Physical therapist practice and the role of diagnostic imaging

Robert E. Boyles*, Ira Gorman, Daniel Pinto, Michael D. Ross

*Corresponding author for this work

Research output: Contribution to journalReview articlepeer-review

27 Scopus citations


For healthcare providers involved in the management of patients with musculoskeletal disorders, the ability to order diagnostic imaging is a beneficial adjunct to screening for medical referral and differential diagnosis. A trial of conservative treatment, such as physical therapy, is often recommended prior to the use of imaging in many treatment guidelines for the management of musculoskeletal conditions. In the United States, physical therapists are becoming more autonomous and can practice some degree of direct access in 48 states and Washington, DC. Referral for imaging privileges could increase the effectiveness and efficiency of healthcare delivery, particularly in combination with direct access management. This clinical commentary proposes that, given the American Physical Therapy Association's goal to have physical therapists as primary care musculoskeletal specialists of choice, it would be beneficial for physical therapists to have imaging privileges in their practice. The purpose of this commentary is 3-fold: (1) to make a case for the use of imaging privileges by physical therapists, using a historical perspective; (2) to discuss the barriers preventing physical therapists from having this privilege; and (3) to offer suggestions on strategies and guidelines to facilitate the appropriate inclusion of referral for imaging privileges in physical therapist practice.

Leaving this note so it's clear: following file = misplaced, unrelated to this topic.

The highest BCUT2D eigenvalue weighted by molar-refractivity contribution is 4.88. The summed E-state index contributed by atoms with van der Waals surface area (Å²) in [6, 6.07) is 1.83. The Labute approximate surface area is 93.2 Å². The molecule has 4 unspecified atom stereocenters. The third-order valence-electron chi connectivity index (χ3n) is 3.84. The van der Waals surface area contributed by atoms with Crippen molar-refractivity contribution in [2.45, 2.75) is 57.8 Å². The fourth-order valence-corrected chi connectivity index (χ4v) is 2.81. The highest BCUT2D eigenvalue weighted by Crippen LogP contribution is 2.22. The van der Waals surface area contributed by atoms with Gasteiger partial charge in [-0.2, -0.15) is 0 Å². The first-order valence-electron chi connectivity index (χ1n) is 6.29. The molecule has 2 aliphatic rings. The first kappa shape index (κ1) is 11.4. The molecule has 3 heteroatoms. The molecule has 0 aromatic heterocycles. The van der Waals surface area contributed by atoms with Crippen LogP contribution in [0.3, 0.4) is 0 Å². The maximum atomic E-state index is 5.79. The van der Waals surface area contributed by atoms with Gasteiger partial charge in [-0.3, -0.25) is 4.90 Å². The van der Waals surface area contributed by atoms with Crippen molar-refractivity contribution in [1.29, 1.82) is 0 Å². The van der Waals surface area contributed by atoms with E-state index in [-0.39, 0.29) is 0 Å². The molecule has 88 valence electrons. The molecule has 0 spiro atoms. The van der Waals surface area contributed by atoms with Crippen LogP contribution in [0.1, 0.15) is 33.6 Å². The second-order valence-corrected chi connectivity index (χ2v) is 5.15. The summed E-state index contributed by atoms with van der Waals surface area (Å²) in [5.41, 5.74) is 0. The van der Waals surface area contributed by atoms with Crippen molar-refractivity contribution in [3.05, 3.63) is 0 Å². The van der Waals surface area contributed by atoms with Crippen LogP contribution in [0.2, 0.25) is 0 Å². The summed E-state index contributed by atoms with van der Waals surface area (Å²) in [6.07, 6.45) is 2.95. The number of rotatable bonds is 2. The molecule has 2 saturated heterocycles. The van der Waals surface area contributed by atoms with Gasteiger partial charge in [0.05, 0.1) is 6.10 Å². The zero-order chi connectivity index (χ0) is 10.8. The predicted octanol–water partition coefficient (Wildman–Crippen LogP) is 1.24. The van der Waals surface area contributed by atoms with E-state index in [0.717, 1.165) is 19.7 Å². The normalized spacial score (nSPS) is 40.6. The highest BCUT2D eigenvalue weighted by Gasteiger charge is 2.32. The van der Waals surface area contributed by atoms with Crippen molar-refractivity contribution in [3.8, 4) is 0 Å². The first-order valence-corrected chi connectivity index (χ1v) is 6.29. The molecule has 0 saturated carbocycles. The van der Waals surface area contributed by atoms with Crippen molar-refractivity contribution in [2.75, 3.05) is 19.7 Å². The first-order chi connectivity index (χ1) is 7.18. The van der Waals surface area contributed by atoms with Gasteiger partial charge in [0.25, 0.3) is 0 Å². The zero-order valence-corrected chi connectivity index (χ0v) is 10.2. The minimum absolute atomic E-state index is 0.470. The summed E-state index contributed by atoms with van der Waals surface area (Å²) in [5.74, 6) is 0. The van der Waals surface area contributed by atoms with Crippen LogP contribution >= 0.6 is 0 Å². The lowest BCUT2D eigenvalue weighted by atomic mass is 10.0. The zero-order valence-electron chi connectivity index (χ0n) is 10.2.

Original languageEnglish (US)
Pages (from-to)829-837
Number of pages9
JournalJournal of Orthopaedic and Sports Physical Therapy
Issue number11
StatePublished - Nov 2011


  • Diagnosis
  • Direct access
  • MRI
  • Radiology
  • X-ray

ASJC Scopus subject areas

  • Physical Therapy, Sports Therapy and Rehabilitation


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